When it comes to discussing single malts, examples from America are likely not to be the first whiskies that comes to mind. Scotch and Japanese single malt are easily the two most famous types nowadays. Irish and Taiwanese single malt is likely to be 3rd and 4th. The is better known will most likely depend on which part of the world you are in. That leaves us with American single malt, which is largely overshadowed by bourbon and rye whiskey. I won’t forget to mention the other rising and lesser-known single malt producing countries as well such as France, England and Wales.

Despite having been around for a decade already, Westland is still very new in terms of distillery years. Yet, I think they’re the most well-known brand of American single malt. Which is no accident as they were releasing pretty good whisky even before being bought out. Being acquired by Remy Cointreau surely helped to increase their exposure.

So, I’m here to talk about two single malts from lesser-known distilleries. First up, is McCarthy’s Oregon Single Malt from Clear Creek Distillery. The distillery was founded in 1985. This makes it one of the first craft distillers in the US. The distillery is named after its founder and original owner Steve McCarthy. The distillery was bought out by another Oregon based distillery called Hood River in 2014.

They are more well known for their brandies, which they make via pot stills. But I got to know about Clear Creek thanks to its single malt. Their first release of single malt was way back in 1996. This makes them one of the first to produce American single malt. Only 600 cases of it are released per year, which is why a lot of us haven’t heard about it. I was lucky to have this been given to me by a friend who grew up in Oregon.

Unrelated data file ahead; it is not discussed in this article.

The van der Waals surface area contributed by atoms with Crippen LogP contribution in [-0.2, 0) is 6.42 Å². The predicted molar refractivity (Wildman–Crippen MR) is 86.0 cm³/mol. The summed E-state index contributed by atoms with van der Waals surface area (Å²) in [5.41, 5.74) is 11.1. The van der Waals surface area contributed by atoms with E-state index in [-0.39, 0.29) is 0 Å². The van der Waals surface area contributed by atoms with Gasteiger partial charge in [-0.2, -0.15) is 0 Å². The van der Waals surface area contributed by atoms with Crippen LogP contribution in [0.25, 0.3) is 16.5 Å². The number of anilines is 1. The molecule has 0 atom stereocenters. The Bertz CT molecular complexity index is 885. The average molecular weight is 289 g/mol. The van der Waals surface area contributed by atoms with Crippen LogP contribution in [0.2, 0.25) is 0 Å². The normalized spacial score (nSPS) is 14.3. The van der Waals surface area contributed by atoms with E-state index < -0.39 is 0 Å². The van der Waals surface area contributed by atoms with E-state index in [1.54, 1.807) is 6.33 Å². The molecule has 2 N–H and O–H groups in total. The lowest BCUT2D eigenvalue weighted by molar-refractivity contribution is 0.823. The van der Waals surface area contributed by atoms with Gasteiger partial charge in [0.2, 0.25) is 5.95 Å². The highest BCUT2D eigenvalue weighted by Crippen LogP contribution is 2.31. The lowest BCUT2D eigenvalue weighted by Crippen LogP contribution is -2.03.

What makes McCarthy’s Oregon Single Malt different from other American single malts is that they are aged in Oregon oak for around three years – a type of oak that isn’t widely used. The barley is peated and imported from Scotland. Unlike most single malt, this is only distilled once. This makes me think it has a retort in order to yield a higher abv.

The other American single malt is from St. George distillery. I’ve already covered their sugar cane juice rum. Jason has also covered their Baller single malt recently. The first release of their single malt was back in 2000. It seems like they do an annual release and refer to these batches as “lots”. The one I have is SM-16 which stands for single malt lot #16. Their single malt is a blend of whiskey aged from 4 to 10 years old. They are aged in different casks such as ex-port, ex-sherry, French oak, ex-bourbon and other ex-wine casks.

I have never seen a bottle of this in the US. But I was very lucky to have found a bottle in the Proof Flat Singapore. I think this cost more north of $150SGD.

McCarthy’s Oregon Single Malt – review

Batch #: W15 – 02 from Sept 14 2015, bottled at 42.5% abv.

Color: light honey.

On the nose: Sharp sensation with light scents of grilled asparagus, bbq, cinnamon, vanilla brine, leather, garlic and smoked ham.